It wasn’t a new idea, organisers tell Nature. “We’ve always been here,” says Quincy Brown, a computer scientist in Washington DC and head of programmes at, a non-profit organisation that supports women in technology fields. Black scientists have been fighting for recognition for decades, and she points out that the Black In X movement’s social media advocacy stands on the shoulders of campaigns including #BLACKandSTEM, founded in 2014, and #VanguardSTEM, founded in 2015, which are still active today. But the deluge of events in mid-2020 galvanised efforts like never before.

One thing that stands out to leaders a year later is how popular the Black In X organisations have become. When launching them, “we were almost a little blindsided by the amount of people who wanted to connect with us”, says Berry, a computer and electrical engineer at Rose-Hulman Institute of Technology in Terre Haute, Indiana. Berry says that soon after she and her colleagues launched #BlackInEngineering in June 2020, Black researchers interested in organising their own Black In X events began coming to her and other campaign leaders asking for advice and guidance.

As leaders came together to share knowledge – and as the media began discussing the movement as a whole – Berry and others realised that there was an opportunity to form a larger network to collectively confront anti-Black racism in their workplaces.

Similar to earlier groups, today’s Black In X organisations help Black scientists to feel connected with others, even if they are the only Black person in their university’s science department, says Grandison. Virtual events also provide opportunities for participants to geek out over their research with other scientists, organisers say.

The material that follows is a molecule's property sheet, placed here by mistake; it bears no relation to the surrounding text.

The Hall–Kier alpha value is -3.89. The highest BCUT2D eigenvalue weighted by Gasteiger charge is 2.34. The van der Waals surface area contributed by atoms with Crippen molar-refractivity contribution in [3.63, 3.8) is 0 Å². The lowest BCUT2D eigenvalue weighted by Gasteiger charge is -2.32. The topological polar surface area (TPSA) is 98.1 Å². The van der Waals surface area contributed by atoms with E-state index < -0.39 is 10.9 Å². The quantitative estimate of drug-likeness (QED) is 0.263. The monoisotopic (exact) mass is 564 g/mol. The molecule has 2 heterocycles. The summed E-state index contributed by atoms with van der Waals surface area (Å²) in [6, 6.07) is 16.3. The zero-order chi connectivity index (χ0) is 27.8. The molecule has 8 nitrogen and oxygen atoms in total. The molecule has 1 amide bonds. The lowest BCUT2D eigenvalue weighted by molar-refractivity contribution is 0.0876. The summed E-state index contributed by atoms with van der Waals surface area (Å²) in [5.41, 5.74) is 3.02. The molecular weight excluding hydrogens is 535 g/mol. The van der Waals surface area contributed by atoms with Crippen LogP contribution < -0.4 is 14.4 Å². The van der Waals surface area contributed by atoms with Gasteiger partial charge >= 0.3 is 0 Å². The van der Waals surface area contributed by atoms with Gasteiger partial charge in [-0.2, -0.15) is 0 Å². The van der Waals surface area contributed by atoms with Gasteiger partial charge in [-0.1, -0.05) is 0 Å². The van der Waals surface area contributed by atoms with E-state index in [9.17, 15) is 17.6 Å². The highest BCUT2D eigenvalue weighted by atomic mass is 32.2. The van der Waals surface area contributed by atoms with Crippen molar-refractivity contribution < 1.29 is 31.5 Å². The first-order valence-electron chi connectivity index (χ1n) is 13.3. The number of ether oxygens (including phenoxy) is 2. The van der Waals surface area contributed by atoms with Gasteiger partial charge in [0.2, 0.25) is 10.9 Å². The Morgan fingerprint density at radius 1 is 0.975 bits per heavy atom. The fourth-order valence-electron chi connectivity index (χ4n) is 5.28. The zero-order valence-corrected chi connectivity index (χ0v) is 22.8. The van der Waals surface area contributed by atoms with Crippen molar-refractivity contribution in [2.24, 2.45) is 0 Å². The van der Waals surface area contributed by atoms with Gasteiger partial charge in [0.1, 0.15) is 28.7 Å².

“We’re creating space for us to show off and highlight what we do in our technical discipline,” says Brown, who is a leader of Black In Computing and Black In Robotics . “A lot of times, people want to look at us with a DEI [diversity, equity and inclusion] lens, and not as scientists, not as engineers, not as experts in our field.”

Black In X leaders tell Nature that they are proud of how their collective efforts have helped to amplify the voices of Black scientists, but there is still much work to be done to dismantle oppression in science – work that requires direct action by institutions. “The onus is not on us to fix racism in the academy,” says Samantha Theresa Mensah, a materials chemist at the University of California, Los Angeles, and co-founder of #BlackInChem.

On June 10 last year, thousands of researchers worldwide shut down their laboratories to plan actions they and their institutions could take against systemic racism, under the banners #ShutDownSTEM and #Strike4BlackLives. Universities, professional societies, academic publishers and journals, including Nature, issued statements condemning racism in their organisations and promising to take concrete steps to implement anti-racist policies.